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Criticism is always fair game. When it borders on make-believe it is worth correcting. In his Dec. 20 letter to the editor regarding the article “50 Japanese scholars fire back in McGraw-Hill sex slave row” in the Dec. 12 issue, Jason Morgan’s intentionally misreads my words to create scurrilous fantasy.

Morgan asserts that I compare Imperial Japan to Boko Haram. I do nothing of the sort. Instead, I state that, “I think of Boko Haram and (the Islamic State group’s) current use of sexual slavery as a weapon of war critical to why denying away historical evidence is so deeply retrograde.”

The history of Japan’s state-sponsored militarized system of sexual slavery is an international history. Learning from past wrongdoings — which a majority of Japanese and the world community hold the awful “comfort women” system to be — is precisely how societies (including the historians among them) can endeavor to make our current and future worlds more just.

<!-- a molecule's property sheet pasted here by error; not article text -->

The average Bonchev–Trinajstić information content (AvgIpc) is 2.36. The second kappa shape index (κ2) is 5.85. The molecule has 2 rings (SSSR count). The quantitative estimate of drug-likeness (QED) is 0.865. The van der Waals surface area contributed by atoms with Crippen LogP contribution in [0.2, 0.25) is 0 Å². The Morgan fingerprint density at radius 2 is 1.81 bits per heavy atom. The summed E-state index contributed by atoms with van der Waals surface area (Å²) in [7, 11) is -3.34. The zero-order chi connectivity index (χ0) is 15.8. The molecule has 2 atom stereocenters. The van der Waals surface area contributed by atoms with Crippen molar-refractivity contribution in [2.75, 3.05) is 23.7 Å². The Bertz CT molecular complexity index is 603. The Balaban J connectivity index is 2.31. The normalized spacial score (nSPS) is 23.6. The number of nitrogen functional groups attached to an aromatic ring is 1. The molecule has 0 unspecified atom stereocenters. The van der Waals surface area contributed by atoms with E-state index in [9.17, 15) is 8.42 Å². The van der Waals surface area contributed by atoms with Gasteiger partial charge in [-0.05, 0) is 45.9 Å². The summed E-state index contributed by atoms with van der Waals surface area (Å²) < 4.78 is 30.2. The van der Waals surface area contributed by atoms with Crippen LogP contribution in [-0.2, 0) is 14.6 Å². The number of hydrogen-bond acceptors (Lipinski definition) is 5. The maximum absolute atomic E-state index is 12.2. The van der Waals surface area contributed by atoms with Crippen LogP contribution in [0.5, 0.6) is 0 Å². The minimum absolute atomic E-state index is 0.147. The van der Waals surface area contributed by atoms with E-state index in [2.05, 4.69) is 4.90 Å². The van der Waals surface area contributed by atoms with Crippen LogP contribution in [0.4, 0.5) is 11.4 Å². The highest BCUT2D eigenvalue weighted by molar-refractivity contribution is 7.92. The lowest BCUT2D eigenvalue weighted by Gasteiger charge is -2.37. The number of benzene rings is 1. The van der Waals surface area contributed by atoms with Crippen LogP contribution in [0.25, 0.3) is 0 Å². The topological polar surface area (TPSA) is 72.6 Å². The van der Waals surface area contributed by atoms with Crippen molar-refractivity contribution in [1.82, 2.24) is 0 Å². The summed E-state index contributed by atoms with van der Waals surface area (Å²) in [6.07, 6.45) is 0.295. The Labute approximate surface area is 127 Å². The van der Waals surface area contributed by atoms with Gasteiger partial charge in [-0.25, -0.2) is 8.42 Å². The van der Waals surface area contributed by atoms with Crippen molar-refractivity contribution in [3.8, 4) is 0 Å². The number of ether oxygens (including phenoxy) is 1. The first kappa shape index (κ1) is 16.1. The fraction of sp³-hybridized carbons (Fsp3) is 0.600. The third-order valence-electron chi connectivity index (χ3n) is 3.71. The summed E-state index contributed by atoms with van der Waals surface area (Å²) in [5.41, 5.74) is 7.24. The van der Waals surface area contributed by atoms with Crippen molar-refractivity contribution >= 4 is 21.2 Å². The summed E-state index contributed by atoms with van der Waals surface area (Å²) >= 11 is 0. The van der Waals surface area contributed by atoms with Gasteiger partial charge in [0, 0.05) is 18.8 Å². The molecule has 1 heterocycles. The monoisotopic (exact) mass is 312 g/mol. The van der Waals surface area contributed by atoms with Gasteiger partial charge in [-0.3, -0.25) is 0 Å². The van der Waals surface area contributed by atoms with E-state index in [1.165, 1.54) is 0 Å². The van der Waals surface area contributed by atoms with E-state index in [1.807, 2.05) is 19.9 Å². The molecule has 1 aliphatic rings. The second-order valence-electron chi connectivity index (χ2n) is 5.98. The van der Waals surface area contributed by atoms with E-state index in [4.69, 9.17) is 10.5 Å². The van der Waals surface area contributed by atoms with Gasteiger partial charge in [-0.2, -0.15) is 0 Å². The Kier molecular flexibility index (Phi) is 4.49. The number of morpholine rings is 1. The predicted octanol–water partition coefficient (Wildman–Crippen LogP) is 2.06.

The denialists among us aim otherwise.

ALEXIS DUDDEN
CONNECTICUT

The opinions expressed in this letter to the editor are the writer’s own and do not necessarily reflect the policies of The Japan Times.

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